18 This Stubfoot Toad of Colombia (Still Here)
This Colombian toad also defied odds, outliving the epidemic that killed off many other species of amphibians about a decade ago. 10 years after the chytrid fungus devastated many breeds of frog around the world, this small species of toad was discovered by scientists who had assumed it was also extinct.
According to Conservation.org, the scientists were thrilled. The discovery (or re-discovery) of this little stub-footed toad gave a lot of hope to the scientific community. Maybe the fact that this toad beat extinction, other small and fragile species also have a fighting chance of survival. Let's hope that's true.
17 The Naked-Backed Fruit Bats of The Philippines (Still Here)
These bats aren't just friendly and good at keeping bug populations under control, they also make particularly useful guano. Back in its heyday when its population was abundant, the massive piles of guano that this bat produced were mined and used as fertilizer.
In 1996, this species of bat was officially declared extinct. It seemed like a reasonable decision since not even one of these bats had been seen since 1964. Scientists even collected intensive surveys asking the population about whether any hint of this species had been seen. After all that work, it was rediscovered in 2001. Unfortunately, most of their fruit-filled forest habitats are now gone, so the species still remains threatened.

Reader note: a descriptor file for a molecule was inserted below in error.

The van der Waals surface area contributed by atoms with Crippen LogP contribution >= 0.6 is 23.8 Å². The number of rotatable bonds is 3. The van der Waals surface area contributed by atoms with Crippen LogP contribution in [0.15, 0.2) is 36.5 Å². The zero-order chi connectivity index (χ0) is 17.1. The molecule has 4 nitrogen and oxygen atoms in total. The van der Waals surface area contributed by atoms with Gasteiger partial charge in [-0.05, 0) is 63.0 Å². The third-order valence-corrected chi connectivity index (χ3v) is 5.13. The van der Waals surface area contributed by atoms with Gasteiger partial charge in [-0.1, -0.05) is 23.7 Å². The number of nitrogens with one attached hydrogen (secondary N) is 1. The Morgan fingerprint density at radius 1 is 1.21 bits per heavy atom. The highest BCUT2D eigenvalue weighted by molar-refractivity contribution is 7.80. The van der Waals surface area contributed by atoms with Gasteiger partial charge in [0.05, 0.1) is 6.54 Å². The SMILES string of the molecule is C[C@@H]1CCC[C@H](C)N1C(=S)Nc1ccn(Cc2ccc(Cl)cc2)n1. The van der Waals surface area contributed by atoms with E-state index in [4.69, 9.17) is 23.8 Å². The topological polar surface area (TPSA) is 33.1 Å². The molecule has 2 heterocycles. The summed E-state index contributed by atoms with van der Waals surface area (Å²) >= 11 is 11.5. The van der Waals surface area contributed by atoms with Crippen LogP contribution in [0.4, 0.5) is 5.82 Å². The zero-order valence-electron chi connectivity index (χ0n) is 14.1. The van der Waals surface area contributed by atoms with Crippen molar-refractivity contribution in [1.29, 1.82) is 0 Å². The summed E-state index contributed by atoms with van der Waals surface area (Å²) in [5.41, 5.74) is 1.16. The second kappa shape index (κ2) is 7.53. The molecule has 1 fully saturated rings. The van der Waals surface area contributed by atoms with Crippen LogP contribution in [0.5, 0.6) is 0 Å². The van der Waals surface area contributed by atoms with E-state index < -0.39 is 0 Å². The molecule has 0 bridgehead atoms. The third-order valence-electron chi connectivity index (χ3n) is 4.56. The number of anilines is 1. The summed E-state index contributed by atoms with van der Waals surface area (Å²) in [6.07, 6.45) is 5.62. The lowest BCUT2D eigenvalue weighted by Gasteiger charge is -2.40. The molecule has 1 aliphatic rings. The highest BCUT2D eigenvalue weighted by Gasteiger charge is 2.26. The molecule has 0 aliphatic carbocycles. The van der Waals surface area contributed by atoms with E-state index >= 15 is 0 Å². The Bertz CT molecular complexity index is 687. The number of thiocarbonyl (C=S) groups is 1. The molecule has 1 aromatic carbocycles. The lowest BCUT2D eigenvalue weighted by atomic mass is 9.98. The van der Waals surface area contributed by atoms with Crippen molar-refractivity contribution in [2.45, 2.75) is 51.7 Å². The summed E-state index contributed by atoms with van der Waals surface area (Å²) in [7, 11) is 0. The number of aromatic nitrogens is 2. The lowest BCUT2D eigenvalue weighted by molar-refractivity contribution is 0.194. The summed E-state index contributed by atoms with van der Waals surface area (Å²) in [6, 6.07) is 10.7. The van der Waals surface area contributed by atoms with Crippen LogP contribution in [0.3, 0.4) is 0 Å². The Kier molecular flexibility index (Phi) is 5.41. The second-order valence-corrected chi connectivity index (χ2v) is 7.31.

16 The Forest Turtles of Arakan (Still Here)
It makes sense that this creature fooled the scientific community for so long. It's easy to pretend to be extinct when your favorite past time involves hiding under the natural debris on forest floors. According to the Wildscreen Arkive, the Arkan forest turtle was so well hidden from the world that scientists thought it had been extinct since 1908.
It was re-discovered in 1994 in an unusual place. Scientists weren't the ones that found it; travelers did! Sadly, parts of it were being sold in Chinese food markets. Now, these turtles are classified as critically endangered, but you might still find it being sold as food or a pet when you travel to China.